I use both of these products for Allegra and Ruby every day. They’re easy to use, and they’re effective.



1TDC™ (which stands for 1-TetraDecanol Complex) is a revolutionary natural solution that keeps gums, joints, and muscles healthy at a cellular level. Healthy gums maintain the structural integrity of the teeth. 1TDC™’s unique technology is highly and rapidly absorbed, whether applied topically on the gums or taken orally in capsule form. When it enters the body, 1TDC™ has a tremendous affinity for white blood cells, which allows it to get where it is needed quickly. 1TDC™ efficiently does the job without interfering with other elements of your cat’s health.

The 1TDC™ technology has been clinically proven effective and was published in The Journal of Periodontology in 2007 and 2009. Dr. James Anthony, a boarded veterinary dentist with over 30 years of experience, conducted a double blind periodontal health study with cats at The University of Saskatchewan. His research demonstrated positive results beyond the studies published in The Journal of Periodontology.

1TDC™ is easy to administer. Simply twist the capsule open, and either squeeze the capsule and let your cat lick it as it exits the capsule, gently squeeze the capsule contents into your cat’s mouth, squeeze the capsule contents on top of your cat’s food or on her paw or nose. The cat’s natural licking motion will distribute the product onto the gums.

MAXI/GUARD Oral Cleansing Gel


MAXI/GUARD Oral Cleansing Gel contains zinc ascorbate/taurine in an easy to administer, taste-free gel that adheres to the gums. It helps reduce the accumulation of plaque and tartar and bad breath. Zinc ascorbate also stimulates collagen production. Collagen aids in repairing tissue. The gel is easy to administer: simply place a pea-sized drop on your index finger. Rub the gel briefly over the gum area above the outside back molars. Repeat on the opposite side. That’s it! The gel will stimulate the salivary glands, and provide a gentle bathing action throughout the oral cavity. There is no need to rub the additional gel on multiple oral areas.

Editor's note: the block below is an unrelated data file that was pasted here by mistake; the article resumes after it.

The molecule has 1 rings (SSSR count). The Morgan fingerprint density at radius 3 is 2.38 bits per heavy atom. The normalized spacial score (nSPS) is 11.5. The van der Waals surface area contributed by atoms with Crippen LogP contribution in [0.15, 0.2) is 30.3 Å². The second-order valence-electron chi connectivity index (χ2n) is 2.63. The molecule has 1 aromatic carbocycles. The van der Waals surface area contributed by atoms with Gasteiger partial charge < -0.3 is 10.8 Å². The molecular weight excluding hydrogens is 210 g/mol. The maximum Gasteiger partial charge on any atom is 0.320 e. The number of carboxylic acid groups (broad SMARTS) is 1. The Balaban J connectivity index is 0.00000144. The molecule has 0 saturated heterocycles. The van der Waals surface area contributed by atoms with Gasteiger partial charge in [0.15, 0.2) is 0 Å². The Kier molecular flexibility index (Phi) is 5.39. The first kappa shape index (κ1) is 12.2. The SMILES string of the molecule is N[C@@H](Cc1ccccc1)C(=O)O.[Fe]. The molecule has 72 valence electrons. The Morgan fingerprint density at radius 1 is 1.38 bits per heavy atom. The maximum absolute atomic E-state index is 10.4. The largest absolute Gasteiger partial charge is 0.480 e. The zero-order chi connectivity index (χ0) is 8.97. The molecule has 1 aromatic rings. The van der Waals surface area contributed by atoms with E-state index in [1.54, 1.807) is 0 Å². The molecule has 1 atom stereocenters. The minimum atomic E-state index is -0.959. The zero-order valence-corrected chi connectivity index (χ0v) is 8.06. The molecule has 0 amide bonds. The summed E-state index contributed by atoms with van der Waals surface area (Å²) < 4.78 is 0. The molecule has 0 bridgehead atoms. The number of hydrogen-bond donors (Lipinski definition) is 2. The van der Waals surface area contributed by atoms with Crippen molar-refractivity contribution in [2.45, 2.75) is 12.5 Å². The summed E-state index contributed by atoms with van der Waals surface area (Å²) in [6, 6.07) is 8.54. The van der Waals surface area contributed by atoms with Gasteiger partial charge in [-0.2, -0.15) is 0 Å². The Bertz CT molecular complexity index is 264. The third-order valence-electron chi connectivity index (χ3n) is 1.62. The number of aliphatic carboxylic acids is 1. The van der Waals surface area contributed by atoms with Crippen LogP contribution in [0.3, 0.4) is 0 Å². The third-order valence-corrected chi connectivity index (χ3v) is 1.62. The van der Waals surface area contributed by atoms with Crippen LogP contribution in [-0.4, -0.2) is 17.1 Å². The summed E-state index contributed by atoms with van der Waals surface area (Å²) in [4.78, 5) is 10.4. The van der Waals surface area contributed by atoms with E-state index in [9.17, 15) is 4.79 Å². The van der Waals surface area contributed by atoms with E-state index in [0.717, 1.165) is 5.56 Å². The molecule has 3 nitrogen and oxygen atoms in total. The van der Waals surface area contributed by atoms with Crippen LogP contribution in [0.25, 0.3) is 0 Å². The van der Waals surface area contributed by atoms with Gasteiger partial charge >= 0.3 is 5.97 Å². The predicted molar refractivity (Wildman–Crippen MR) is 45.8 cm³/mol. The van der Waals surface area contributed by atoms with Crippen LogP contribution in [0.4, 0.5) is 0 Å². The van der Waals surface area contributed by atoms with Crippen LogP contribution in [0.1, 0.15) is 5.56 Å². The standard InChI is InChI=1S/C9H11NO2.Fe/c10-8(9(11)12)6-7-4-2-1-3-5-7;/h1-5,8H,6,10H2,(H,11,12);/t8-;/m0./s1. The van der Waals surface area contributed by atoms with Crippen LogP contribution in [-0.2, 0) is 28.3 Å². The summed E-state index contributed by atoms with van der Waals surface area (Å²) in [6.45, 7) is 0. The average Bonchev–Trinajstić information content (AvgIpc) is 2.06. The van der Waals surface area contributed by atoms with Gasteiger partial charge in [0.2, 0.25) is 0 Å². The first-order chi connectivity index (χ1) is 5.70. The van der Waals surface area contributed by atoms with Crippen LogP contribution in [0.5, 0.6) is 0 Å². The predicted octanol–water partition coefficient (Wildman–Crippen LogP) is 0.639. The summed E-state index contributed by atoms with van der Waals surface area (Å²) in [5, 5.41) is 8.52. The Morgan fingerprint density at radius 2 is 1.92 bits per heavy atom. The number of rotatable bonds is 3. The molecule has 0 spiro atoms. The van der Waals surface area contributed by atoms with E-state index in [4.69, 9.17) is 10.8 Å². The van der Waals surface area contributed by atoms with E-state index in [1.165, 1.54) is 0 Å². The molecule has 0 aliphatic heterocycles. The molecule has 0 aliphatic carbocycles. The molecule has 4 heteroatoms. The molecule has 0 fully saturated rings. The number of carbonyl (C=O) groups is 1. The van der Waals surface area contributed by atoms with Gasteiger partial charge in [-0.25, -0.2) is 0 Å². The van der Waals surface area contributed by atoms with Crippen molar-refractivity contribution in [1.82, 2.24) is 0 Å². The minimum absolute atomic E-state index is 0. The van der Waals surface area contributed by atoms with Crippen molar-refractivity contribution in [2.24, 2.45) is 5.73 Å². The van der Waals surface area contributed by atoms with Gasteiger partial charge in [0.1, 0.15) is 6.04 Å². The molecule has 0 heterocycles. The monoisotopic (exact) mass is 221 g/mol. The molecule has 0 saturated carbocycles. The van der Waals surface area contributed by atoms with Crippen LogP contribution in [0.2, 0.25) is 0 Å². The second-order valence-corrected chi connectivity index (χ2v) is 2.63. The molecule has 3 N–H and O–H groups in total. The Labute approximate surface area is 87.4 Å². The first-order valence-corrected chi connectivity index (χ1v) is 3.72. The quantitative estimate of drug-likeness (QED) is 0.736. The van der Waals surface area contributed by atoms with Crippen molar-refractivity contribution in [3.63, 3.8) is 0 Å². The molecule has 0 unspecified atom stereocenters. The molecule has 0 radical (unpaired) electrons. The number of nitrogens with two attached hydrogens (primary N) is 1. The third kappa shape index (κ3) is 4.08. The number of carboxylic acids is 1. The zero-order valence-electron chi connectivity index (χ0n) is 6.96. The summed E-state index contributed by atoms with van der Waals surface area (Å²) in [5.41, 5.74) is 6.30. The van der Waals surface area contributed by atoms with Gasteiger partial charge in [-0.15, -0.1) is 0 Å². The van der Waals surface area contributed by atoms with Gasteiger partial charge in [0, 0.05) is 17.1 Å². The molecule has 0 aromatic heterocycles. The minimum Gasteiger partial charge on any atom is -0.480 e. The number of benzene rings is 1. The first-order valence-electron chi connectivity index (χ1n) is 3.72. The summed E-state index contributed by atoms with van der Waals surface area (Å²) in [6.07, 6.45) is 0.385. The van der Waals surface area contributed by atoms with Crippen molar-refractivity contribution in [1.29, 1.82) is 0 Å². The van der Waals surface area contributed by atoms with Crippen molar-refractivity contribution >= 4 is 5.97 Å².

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11 Comments on How to Care for Your Cat’s Teeth

  1. Hi. Is it a pea size drop for each side of the mouth? Or if I use a cotton swab, I add some gel and swipe one side of the month. Then get a new cotton swab with new gel for the other side of the mouth?

    • I use roughly a pea size drop, maybe slightly more, for the entire mouth. If you use a cotton swab, I’d probably use a new one for each side, since you probably can’t fit quite as much gel on the tip of the swab.

    • Here you go, Debbie:

  2. I just received my order of Maxi Guard oral gel for my kitties. Day 1 of cleaning teeth. Didn’t go as badly as I The four of them are 11 & 12 yrs old. As they have gotten older the past 3 years it has been crazy with dental vet bills. Each time a teeth cleaning turns from a base geriatrics $375 to $700/$1000. With multiple tooth extractions etc.. I need a crown but can’t afford to get it. Haha.. But I find a way to pay for my furbabies dental. My needing a crown is just a minor inconvenience for me and I chew on the other side of my mouth. The kitties is a matter of life & death. The bad dental can kill them by making them sick. So from now on I will do oral cleaning and see if it helps. I hope this gel will help =^^=

  3. Ingrid, Have you tried Oratene veterinary gel? My vet suggested this product several months ago. I am using it now but not long enough to see results yet. I will look into the products above as well. Thank you for another good post!

  4. My 11 year old Cat Matahari developed gum bleeding problems at a young age and losing her canine teeth in the process. She is normal but I always give her soft food.. Bizarrely her male kitten Matata now a 10 year old tomcat has very strong teeth akin to a hyena and I give him chicken bones for gnawing to strengthen his teeth. He is a miniature leopard in temperament.

    • I have had a couple cats over years who had plaque problems. They seemed to build it up quicker than others. I remembered that way back in the day I had two dentists who used to use the ridges of a nickel to clean their teeth. It has to be done before the plaque is really caked on.

      Now that I have a senior cat with a similar issue, I use this method in between her teeth cleaning and it has stopped the build up to getting to the point of extreme bleeding and infections. I don’t do it often, you have to be careful about the enamel on their teeth, I just monitor and do as needed. I’m sure this would make many cringe but it’s an old time practice that seems to do the trick.

      And of course you need an agreeable cat!